Have you ever failed at anything?
I have, many, many times with all sorts of things. From marriage to business to striving for certain goals.
Have you ever succeeded at anything?
I have, many, many times with all sorts of things. From marriage to business to striving for certain goals. Hmm, sounds like the first answer. That’s because it is. No I’m not spinning failure into success. I’m being literal, I have failed and I have succeeded – at the same things.
Let me explain…
My first marriage ended after a year – on anyone’s terms that’s a pretty miserable fail, right? Yeah, at the time it was painful and I felt like a miserable failure. But, after a short time me and my ex-wife actually became friends again, initially for the sake of our daughter, but eventually because it made sense to put the past behind us, learn from it, move on – but most importantly for me – to keep what was good about it. Me and my ex were friends first, so it made sense for me to retain that part.
25 years later we’re still friends and I like to think that our daughter benefitted from the ‘good’ relationship we made. And she has grown into a beautiful, kind, loving mother herself now. HUGE Success
Now I’m married again and it’s great. So now I like to think I’m a success at marriage (ask my wife for a true opinion). 🙂
So other failures…
I started my own business and for a few years it was great and I earned some good money. But slowly, slowly the competition got cheaper and my revenue diminished to a point where it now just ticks over. I tried getting in new business but selling wasn’t my strong point so now I concentrate on property investing. It’s been 12 years or more since I started the core business so I’m already in the top 4% of business owners just by continuing to trade for 10 years+, so in some ways I’m a success, but considering how it’s fortunes have gone steadily down you could say it’s more like a failure.
But I keep going, keep trying new things, keep striving and do my best to keep positive.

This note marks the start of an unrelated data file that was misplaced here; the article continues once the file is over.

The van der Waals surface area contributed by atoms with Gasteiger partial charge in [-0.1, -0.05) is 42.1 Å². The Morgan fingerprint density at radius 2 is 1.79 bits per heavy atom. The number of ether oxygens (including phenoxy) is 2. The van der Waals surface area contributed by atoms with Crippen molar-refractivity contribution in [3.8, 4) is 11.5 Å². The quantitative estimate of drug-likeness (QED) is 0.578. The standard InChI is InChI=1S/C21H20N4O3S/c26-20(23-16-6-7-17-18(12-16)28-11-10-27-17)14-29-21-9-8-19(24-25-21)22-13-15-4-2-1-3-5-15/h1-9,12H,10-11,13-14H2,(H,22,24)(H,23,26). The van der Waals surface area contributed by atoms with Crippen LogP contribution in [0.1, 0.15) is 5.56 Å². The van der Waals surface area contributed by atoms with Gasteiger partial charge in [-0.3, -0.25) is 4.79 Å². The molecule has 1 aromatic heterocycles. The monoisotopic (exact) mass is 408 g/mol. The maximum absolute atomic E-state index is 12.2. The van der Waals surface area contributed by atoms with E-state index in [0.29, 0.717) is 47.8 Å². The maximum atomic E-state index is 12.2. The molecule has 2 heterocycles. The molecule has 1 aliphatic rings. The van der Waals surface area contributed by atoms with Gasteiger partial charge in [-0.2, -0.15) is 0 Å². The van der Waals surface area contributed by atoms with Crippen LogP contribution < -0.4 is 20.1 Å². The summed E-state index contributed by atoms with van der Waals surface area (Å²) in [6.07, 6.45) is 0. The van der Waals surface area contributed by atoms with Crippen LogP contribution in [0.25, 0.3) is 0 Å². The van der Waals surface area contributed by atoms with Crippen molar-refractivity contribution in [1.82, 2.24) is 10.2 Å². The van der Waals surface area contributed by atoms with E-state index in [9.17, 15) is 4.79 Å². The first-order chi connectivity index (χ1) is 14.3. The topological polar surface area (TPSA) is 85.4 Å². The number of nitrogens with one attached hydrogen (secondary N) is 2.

At the time I started my business I also started doing abstract paintings and have since sold in excess of 650 originals, albeit at very affordable prices. Success
A few years ago I tried setting up an online business, I got nowhere. Fail
Then I decided to write a self help book, I gave myself one year to write it. I did just that. Success
I self published it and learned a lot about marketing so I could sell it, I even created a 90 day home study course to go along with it. Success
I didn’t get anywhere with it. Fail
After dabbling a bit in business networking I set up my own network group and met lots of interesting people. Success
It didn’t bring me any new business or income streams. Fail
I overcame technical hurdles (and if you know me you know that’s a big deal) to set up blogs like this one and YouTube videos. Success
I reached 2nd Dan Black belt in my chosen martial art and when the club owner retired earlier this year he handed the running of the club over to me. Success
I taught myself how to play the piano and now write my own instrumental pieces. Success
I have written a 12 part children’s book series. Success
I could go on with a long list of successes and failures but my point is, to me, success is an attitude. We don’t know which failures we’ve had in the past might turn into successes, or what lessons they have taught us that might help us with success in the future. So in order to give myself the best chance of success I have to follow the following equation: R+R+HW +D,P&C. Resourcefulness + Resilience + Hard Work + Determination, Persistence & Consistency.
Make sure this resonates with you before adopting it though as there are many sayings and formulas out there that can misleading. One is attributed to Einstein: “Doing the same thing over and over and expecting different results is the definition of insanity.” However, if you were a door to door salesman and you quit after the first ‘No thanks’ because of Einstein’s quote you’d never get to door 7 where the first buyer of your product is. Or door 18 where your second buyer is, or door 32 where your biggest buyer is.
The lesson is only learned after sufficient energy has been put into something and you’ve learned all you can from the process and only you’ll know when that is. We also have to learn from the ‘No thanks’ in order to maximise a different result further up the metaphorical street.
Will I continue to have failures? Of course. But hopefully my ratio of successes will get larger.
So to answer the headline of this blog: The only way to properly fail is either not to try in the first place or quit trying because of failure. That’s not me and I hope it’s not you either.
So let me ask you this…
What would you regret most at the end of your life:
A) Failing to reach your dream goal
B) Never having tried to reach your dream goal
BOOK REVIEW of ‘The Tipping Point’ by Malcolm Gladwell
This book addresses the phenomena of epidemics in behaviour. It’s premise is that there are certain types of people that start, broaden and continue certain trends in a particular way that is almost formulaic.
These are Connectors, Mavens and Salespeople – all of which play their part in translating and transmitting the mesage from the Innovators of the world.
Connectors: “These people who link us up with the world, who bridge Omaha and Sharon, who introduce us to our social circles – these people on whom we rely on more heavily than we realize – are Connectors, people with a very special gift of bringing people together.”